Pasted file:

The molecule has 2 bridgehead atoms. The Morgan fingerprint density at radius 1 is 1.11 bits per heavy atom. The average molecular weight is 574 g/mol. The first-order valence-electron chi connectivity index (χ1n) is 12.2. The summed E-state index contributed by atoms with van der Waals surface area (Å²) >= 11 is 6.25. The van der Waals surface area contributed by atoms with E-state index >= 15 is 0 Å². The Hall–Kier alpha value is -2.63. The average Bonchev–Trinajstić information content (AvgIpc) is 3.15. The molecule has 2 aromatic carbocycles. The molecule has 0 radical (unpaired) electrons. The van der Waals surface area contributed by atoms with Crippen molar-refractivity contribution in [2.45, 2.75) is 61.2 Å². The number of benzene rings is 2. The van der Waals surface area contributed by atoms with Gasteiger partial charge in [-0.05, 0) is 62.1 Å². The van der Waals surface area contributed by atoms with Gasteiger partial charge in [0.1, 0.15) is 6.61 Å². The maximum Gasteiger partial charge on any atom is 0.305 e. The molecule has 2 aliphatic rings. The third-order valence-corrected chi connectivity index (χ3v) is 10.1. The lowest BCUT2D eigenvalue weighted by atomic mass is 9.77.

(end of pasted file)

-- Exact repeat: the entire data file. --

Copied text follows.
The molecule has 2 bridgehead atoms. The Morgan fingerprint density at radius 1 is 1.11 bits per heavy atom. The average molecular weight is 574 g/mol. The first-order valence-electron chi connectivity index (χ1n) is 12.2. The summed E-state index contributed by atoms with van der Waals surface area (Å²) >= 11 is 6.25. The van der Waals surface area contributed by atoms with E-state index >= 15 is 0 Å². The Hall–Kier alpha value is -2.63. The average Bonchev–Trinajstić information content (AvgIpc) is 3.15. The molecule has 2 aromatic carbocycles. The molecule has 0 radical (unpaired) electrons. The van der Waals surface area contributed by atoms with Crippen molar-refractivity contribution in [2.45, 2.75) is 61.2 Å². The number of benzene rings is 2. The van der Waals surface area contributed by atoms with Gasteiger partial charge in [-0.05, 0) is 62.1 Å². The van der Waals surface area contributed by atoms with Gasteiger partial charge in [0.1, 0.15) is 6.61 Å². The maximum Gasteiger partial charge on any atom is 0.305 e. The molecule has 2 aliphatic rings. The third-order valence-corrected chi connectivity index (χ3v) is 10.1. The lowest BCUT2D eigenvalue weighted by atomic mass is 9.77.